National Performance Network > International Program Reflections > Physical Translations: Notes and observations from a conversation with Darrell Jones, Justin Mitchell, and J’Sun Howard

Physical Translations: Notes and observations from a conversation with Darrell Jones, Justin Mitchell, and J’Sun Howard

Posted: Friday, August 11th, 2017 at 3:37 pm in International Program Reflections

By Grace Walters and Milena Berbenkova, Links Hall

Introduction

The U.S.-Japan Connection is part of the International Program of the National Performance Network/Visual Artists Network (NPN/VAN). In 2014 as part of the project, Links Hall in Chicago, The Flynn Center in Burlington, Vermont, and Fusebox Festival in Austin, Texas, were selected to join three curatorial partners in Japan: Kyoto Experiment Festival, Dance Box in Kobe and NPO Arts Link for a three-year term to foster meaningful artistic and cultural exchange between Japan and the U.S.. Led by Kyoko Yoshida, project director/consultant, the partners were able to learn about artists and organizations and the strengths and challenges of cultural production in Austin, Burlington, Chicago, Kobe, Kyoto, Portland, Rikuzen-Takada, Shiogama, Tokyo, Tulsa, and Yokohama.

Together the U.S.-Japan curatorial team developed a new model of artistic exchange: providing concurrent residencies and performance opportunities in both countries for a Japanese dance artist and an American dance artist. Their goal was to create new works by learning from each other’s cultures and ways of making. This would build upon the strengths of Dance Box and Links Hall as incubators and The Flynn, Fusebox Festival and Kyoto Experiment Festival as presenters.

The two artists invited to partner with NPN’s U.S.-Japan Connection team were Chicago-based choreographer Darrell Jones and Tokyo-based choreographer Kaori Seki. The first leg included a month-long residency in the U.S. in November-December 2016 including Thanksgiving in Burlington, the NPN Annual Meeting in Austin, and three weeks working in the studios at Links Hall. Darrell and Kaori and their collaborators sat in on each other’s rehearsals, participated in each other’s workshops and warm-ups, and began their research into creating their separate new works.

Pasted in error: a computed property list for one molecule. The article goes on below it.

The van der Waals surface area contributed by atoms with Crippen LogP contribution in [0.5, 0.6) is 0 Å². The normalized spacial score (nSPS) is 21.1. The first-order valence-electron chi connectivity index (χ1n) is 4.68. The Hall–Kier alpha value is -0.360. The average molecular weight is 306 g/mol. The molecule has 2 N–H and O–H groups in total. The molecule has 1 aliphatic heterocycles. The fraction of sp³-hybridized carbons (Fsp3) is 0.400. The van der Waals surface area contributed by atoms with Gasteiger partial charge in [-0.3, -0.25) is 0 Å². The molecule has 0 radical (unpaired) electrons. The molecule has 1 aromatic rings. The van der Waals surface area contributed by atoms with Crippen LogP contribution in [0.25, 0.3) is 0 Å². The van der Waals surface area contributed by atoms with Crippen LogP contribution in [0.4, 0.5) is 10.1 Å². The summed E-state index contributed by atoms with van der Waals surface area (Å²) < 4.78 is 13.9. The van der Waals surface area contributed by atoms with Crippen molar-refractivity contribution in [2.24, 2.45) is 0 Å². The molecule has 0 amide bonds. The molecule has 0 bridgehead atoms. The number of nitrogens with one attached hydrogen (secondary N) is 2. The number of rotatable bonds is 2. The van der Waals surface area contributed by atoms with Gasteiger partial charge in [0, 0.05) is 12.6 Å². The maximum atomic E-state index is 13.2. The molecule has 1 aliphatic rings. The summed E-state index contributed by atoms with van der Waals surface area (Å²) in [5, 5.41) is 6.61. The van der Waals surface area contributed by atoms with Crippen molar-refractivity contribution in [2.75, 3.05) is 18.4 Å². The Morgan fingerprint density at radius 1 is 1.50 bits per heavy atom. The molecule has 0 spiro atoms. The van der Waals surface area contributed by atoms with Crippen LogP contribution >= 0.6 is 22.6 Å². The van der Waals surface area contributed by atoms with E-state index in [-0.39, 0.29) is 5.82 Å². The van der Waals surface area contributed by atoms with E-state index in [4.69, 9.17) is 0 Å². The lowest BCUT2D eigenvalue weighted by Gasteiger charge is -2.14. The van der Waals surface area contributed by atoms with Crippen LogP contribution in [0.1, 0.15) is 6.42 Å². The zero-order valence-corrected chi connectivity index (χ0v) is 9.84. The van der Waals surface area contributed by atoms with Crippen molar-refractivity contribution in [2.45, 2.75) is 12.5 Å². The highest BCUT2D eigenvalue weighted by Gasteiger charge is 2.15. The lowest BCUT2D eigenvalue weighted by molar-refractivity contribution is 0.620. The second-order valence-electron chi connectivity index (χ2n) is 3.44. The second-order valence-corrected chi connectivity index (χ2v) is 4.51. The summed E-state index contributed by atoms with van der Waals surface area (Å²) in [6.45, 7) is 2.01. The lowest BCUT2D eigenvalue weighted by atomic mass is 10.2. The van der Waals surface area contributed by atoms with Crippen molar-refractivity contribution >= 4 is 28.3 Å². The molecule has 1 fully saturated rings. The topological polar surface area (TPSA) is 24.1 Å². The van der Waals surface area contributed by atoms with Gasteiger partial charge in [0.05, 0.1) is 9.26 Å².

The second leg took place in May 2017, as Darrell, Kaori and their collaborators then spent three weeks at Dance Box in Kobe furthering their research and development and offering workshops to the local community of dancers. Darrell and Kaori have returned to their home bases to further their works’ development. Darrell will premiere his new work CLUTCH at the Kyoto Experiment Festival in November 2017 followed by the Chicago premiere of CLUTCH at Links Hall in April 2018 on a shared weekend with Kaori Seki’s new work as part of a U.S. tour.

Links Hall’s Associate Producer Milena Berbenkova and Apprentice Producer Grace Walters sat down with Darrell Jones and two of his collaborators, J’Sun Howard and Justin Mitchell, to learn more about their recent residency at Dance Box in Kobe.

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During the residency at Dance Box in Kobe, Japan, Darrell Jones focused on community workshops as a method of building material for his new work CLUTCH. As an artist Jones has spent years analyzing oppression as it lives in the body and excavating how individuals accumulate identity and mirror culture through movement. CLUTCH responds meaningfully to the need to build interpersonal empathetic bridges between individuals. In this liminal space, he engages a powerful question about the ontological reality of oppression. Can we transcend oppressive structures through movement? And can we help one another to find restorative moments of liberation? Over the course of the residency Jones conducted workshops every other morning; Kaori Seki led workshops on the alternate dates. These workshops incorporated both choreographers’ ensembles as well as the Dance Box community.

Jones’ reflection on his experience developing CLUTCH in Kobe unveiled how significant cross-cultural engagement can be to uncovering the truths of our own culture’s oppressive forces. Spending workshop time with movers from another country, the choreographers were instantly able to start picking up small, embodied differences between the groups through the everyday postures and inherent movement patterns of the countries and communities in which they grew up. Working next to an international peer gave Jones the space to question how we have developed differently – what influences set personal patterns and shaped rhythms and reactions.